The worst aspect is the molded raised markings. K&B cleaned these off several of the kits they issued but missed this one.

Details
The detail is simplified. There is no interior detail inside the fuselage halves. The scarf ring is bulky and the Parabellum MG14 machine gun is basic. There is no textured to simulate fabric.

This model has a barrel to represent the forward-firing LMG 08/15 machine gun.

painting, decals, instructions
The instructions are simple and nicely illustrated. No rigging diagram is included.

No painting direction is included. Albatros C.IIIís wore a variety of finishes, from simply doped fabric to elaborate camouflage and markings. This model features the work-a-day plain linen. It does not offer information on other choices.

The decals are over 30 years old and show it. The national insignia are the early style No unit information is provided.

Summary
Another trip down classic memory lane. It certainly requires quite a bit of work to correct deficiencies. Move slowly and deliberately. There are many examples of well-built Aurora C.IIIís on line, so you can make a decent model from it. Of course, consider the work and cost involved when comparing it to modern C.IIIís, such as the Special Hobby model reviewed here on Aeroscale (Link below).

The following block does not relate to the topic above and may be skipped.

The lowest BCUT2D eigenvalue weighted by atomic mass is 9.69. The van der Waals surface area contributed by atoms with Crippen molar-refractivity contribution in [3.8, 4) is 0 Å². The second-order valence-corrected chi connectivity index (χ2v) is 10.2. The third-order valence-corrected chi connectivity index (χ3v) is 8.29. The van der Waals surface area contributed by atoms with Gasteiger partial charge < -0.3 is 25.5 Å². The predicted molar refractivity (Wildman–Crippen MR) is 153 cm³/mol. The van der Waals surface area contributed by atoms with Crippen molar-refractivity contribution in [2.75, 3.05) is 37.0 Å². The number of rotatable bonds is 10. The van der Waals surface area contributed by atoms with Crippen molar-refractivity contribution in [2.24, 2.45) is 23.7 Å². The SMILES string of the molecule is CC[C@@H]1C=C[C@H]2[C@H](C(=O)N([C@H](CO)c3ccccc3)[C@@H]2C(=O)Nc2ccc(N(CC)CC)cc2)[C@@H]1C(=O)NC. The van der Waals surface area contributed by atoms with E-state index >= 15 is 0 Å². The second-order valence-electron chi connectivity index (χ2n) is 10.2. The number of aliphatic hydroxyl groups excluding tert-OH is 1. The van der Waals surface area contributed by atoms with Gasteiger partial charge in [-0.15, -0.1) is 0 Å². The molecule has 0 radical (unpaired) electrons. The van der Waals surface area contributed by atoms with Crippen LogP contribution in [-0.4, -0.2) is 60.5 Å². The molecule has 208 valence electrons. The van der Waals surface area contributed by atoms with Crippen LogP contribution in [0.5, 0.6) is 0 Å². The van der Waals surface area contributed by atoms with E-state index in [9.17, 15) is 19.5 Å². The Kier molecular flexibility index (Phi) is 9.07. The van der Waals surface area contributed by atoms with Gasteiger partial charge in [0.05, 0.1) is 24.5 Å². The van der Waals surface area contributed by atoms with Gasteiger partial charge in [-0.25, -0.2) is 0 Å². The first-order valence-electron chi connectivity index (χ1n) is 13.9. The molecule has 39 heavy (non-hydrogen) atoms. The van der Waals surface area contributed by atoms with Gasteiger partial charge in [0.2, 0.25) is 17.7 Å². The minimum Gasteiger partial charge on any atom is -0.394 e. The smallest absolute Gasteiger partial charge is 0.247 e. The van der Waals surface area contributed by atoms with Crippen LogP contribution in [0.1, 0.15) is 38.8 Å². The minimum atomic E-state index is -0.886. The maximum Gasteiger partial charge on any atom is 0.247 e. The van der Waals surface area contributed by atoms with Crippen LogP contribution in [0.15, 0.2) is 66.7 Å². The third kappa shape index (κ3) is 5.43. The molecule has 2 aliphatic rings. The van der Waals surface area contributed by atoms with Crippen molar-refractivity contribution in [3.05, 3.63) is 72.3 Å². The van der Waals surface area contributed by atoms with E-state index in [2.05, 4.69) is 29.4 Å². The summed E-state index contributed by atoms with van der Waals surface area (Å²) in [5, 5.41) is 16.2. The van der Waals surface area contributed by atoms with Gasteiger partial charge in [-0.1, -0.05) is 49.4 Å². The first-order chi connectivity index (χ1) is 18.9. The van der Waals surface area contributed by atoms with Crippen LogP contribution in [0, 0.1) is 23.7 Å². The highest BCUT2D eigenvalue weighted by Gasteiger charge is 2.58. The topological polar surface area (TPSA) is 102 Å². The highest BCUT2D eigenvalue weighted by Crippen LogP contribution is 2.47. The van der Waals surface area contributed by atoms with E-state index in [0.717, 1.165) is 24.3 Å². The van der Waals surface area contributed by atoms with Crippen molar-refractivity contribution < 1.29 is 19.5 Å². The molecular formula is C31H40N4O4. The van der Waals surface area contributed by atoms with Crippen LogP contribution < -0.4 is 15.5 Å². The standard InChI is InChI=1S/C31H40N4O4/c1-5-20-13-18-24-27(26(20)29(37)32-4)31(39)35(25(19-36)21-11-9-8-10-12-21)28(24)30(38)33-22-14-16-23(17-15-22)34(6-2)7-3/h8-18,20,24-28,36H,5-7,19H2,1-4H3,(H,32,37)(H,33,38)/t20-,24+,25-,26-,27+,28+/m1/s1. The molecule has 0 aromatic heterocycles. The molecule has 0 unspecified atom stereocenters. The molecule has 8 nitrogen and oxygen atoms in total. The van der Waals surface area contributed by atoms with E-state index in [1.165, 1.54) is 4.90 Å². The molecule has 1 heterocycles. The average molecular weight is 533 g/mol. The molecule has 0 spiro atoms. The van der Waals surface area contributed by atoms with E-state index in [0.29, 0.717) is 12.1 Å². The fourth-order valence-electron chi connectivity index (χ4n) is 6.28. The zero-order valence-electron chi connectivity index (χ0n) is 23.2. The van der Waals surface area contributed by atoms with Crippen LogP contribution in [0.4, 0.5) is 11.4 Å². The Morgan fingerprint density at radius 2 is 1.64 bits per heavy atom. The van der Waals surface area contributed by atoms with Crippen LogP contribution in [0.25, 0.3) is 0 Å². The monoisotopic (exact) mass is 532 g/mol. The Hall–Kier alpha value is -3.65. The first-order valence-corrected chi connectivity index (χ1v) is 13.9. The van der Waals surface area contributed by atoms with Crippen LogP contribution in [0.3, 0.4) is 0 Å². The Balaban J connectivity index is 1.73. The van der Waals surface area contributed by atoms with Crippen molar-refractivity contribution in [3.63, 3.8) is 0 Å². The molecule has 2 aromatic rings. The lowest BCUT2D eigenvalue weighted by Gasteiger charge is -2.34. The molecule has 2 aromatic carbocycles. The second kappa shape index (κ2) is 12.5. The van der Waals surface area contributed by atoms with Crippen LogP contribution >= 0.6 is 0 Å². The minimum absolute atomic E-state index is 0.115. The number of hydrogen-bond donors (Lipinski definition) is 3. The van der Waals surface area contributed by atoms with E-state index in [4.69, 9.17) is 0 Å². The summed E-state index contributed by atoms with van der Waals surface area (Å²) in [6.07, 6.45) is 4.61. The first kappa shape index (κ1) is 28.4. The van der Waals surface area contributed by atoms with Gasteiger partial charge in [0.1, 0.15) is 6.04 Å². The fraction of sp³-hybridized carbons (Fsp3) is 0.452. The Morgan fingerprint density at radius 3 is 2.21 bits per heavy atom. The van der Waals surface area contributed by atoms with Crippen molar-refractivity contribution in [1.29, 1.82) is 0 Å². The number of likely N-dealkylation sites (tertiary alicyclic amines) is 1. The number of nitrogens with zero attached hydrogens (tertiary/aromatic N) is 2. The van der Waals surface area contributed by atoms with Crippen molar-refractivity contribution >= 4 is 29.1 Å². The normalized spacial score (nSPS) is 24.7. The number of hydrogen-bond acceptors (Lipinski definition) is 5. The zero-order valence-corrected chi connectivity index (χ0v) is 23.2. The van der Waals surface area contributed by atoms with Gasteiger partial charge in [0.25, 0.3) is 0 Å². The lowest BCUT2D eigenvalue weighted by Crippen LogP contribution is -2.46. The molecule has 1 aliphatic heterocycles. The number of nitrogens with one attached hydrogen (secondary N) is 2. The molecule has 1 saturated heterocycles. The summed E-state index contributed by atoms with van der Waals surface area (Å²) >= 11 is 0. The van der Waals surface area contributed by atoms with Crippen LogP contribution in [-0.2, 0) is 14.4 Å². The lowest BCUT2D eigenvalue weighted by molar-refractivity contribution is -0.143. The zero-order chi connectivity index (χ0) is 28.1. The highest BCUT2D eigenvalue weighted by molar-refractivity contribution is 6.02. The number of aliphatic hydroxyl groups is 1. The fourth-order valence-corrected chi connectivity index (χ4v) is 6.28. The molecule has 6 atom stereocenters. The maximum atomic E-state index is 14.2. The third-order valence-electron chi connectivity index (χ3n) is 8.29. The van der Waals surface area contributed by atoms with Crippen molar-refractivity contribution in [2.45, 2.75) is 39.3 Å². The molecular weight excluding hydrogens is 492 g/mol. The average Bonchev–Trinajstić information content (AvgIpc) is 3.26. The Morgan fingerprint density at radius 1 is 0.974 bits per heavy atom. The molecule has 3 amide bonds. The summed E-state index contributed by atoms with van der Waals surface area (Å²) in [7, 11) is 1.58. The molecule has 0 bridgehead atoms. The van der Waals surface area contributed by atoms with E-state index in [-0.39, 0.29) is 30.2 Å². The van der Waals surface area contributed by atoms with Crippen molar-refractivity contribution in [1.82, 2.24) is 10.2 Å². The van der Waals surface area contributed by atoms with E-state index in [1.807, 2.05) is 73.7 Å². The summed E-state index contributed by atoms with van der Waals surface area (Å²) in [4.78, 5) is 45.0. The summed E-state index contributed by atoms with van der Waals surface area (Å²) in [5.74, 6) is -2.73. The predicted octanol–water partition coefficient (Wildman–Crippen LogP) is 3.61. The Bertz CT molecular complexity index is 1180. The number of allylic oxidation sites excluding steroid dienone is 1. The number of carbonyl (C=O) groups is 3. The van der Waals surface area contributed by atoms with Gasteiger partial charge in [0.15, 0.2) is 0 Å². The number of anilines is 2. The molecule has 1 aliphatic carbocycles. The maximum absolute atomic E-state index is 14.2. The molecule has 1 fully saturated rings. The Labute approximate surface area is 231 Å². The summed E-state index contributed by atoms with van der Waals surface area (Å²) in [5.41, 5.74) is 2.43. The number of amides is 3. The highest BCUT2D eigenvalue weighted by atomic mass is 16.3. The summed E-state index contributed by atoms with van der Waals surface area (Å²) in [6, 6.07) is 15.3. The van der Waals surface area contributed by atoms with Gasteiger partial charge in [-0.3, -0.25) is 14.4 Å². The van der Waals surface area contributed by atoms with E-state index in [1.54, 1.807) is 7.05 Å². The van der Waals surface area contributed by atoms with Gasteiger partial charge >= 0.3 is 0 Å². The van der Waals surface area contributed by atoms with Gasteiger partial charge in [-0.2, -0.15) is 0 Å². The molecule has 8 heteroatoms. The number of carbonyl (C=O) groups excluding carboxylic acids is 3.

Please remember, when contacting retailers or manufacturers, to mention that you saw their products highlighted here - on AEROSCALE.

Thanks to www.Oldmodelkits.com for permission to use the box art for this review!


References
[1] Wikipedia

[2], [3] Bill Shatzer, Aurora Kits, World War 1 Modeling Informational Files, http://www.wwi-models.org/misc/aurora.html

Click here for additional images for this review.

SUMMARY
Highs: Basic detail. The fit is pretty good.
Lows: Light ejector marks, seam lines, and some flash. The crewmembers are a bit rounded. Molded raised markings.
Verdict: You can make a decent model with time and effort.
Percentage Rating
55%
  Scale: 1:48
  Mfg. ID: 1142
  Suggested Retail: varies
  Related Link: Special Hobby Albatros C.III
  PUBLISHED: May 16, 2011
  NATIONALITY: Germany
NETWORK-WIDE AVERAGE RATINGS
  THIS REVIEWER: 87.00%
  MAKER/PUBLISHER: 61.17%

About Frederick Boucher (JPTRR)
FROM: TENNESSEE, UNITED STATES

I'm a professional pilot with a degree in art. My first model was an AMT semi dump truck. Then Monogram's Lunar Lander right after the lunar landing. Next, Revell's 1/32 Bf-109G...cried havoc and released the dogs of modeling! My interests--if built before 1900, or after 1955, then I proba...

Copyright ©2017 text by Frederick Boucher [ JPTRR ]. Images also by copyright holder unless otherwise noted. Opinions expressed are those of the author(s) and not necessarily those of ModelGeek. All rights reserved.